Schaff, Philip. History of the Christian Church (The Complete Eight Volumes in One). Amazon Kindle Edition, 2014.
Volume 2, Ante-Nicene Christianity A.D. 100-325, “Chapter 8. Christian life in Contrast with Pagan Corruption.” Sections 88-103, Loc. 16158-17158.
§ 100. Brother Love, and Love for Enemies.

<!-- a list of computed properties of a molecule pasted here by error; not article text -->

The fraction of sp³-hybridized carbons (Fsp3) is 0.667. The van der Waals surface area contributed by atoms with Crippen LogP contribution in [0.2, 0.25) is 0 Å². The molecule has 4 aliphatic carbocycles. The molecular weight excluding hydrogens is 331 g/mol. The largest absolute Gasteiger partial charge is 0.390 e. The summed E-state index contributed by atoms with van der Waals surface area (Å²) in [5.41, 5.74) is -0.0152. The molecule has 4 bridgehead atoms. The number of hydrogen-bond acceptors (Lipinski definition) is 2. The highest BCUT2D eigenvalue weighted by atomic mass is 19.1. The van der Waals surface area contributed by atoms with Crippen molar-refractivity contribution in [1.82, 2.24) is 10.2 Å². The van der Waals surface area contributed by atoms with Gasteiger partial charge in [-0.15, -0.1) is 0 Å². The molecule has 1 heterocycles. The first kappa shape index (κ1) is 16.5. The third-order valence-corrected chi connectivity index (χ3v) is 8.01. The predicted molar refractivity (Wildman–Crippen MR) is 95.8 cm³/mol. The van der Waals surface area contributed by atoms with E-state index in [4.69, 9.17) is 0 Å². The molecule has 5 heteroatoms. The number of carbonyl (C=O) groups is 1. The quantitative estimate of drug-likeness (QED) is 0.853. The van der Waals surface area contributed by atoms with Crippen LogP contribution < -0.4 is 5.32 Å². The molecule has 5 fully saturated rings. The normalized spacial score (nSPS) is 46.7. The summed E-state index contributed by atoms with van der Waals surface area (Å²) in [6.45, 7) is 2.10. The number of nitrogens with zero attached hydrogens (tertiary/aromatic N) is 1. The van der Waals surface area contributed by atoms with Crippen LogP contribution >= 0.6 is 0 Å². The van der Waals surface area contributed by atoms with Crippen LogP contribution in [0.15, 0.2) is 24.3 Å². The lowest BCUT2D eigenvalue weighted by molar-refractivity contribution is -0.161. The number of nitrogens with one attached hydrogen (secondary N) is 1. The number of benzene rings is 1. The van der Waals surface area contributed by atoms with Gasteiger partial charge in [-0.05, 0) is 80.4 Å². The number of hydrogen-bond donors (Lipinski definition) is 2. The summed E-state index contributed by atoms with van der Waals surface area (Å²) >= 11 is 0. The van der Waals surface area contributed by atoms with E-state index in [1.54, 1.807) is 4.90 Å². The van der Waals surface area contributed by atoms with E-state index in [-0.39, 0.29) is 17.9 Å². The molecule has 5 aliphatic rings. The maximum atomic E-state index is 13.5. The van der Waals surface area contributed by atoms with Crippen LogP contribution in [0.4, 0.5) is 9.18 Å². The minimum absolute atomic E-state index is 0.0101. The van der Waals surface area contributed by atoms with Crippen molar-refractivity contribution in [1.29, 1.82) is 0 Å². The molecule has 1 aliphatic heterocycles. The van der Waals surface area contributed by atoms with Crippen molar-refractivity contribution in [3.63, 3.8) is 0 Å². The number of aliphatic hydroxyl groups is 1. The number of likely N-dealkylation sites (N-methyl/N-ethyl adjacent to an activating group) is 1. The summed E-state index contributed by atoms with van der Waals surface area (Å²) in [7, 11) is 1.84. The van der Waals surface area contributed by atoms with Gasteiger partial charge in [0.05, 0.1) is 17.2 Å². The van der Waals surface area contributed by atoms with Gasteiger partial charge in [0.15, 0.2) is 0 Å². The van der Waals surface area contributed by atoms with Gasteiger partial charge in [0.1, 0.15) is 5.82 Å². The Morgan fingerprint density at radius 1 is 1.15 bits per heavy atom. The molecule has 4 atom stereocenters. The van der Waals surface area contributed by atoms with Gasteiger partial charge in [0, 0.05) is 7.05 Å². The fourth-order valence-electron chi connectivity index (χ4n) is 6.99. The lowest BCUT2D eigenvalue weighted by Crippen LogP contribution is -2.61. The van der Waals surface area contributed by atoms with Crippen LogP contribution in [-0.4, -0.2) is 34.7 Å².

jSchaff observes that the morality of classical antiquity was built on selfishness (Schaff 2014, Loc. 16938). We might describe the attitude today as radical individualism. People would pursue what they wanted. Winner take all. The virtues of love and humility as expressed in Christian circles were largely missing (Schaff 2014, Loc. 16943). These virtues, along with unrequited kindness and mercy, really don’t appear in the culture until the Christian period (Schaff 2014, Loc. 16962). This cultural attitude of self-interest made the love of Christians stand out in sharp contrast. Tertullian even commented that Christians could be seen to lvoe one another because the pagans hated one another (Schaff 2014, Loc. 16976). In the ante-Nicene period it was necessary for Christians to care for one another because the rest of the culture would reject them forcibly. Therefore, Chrsitian love set up a culture of care (Schaff 2014, Loc. 16986). Charitable giving was also known to be done in remote locations. Offerings were frequently sent to different national groups (Schaff 2014, Loc. 1700). Schaff notes an instance in 252 when a plague struck Carthage. The pagans fled, leaving Christians to care for the sick, which they did (Schaff 2014, Loc. 17010). Christians have a history of caring for their neighbors, regardless of the situation.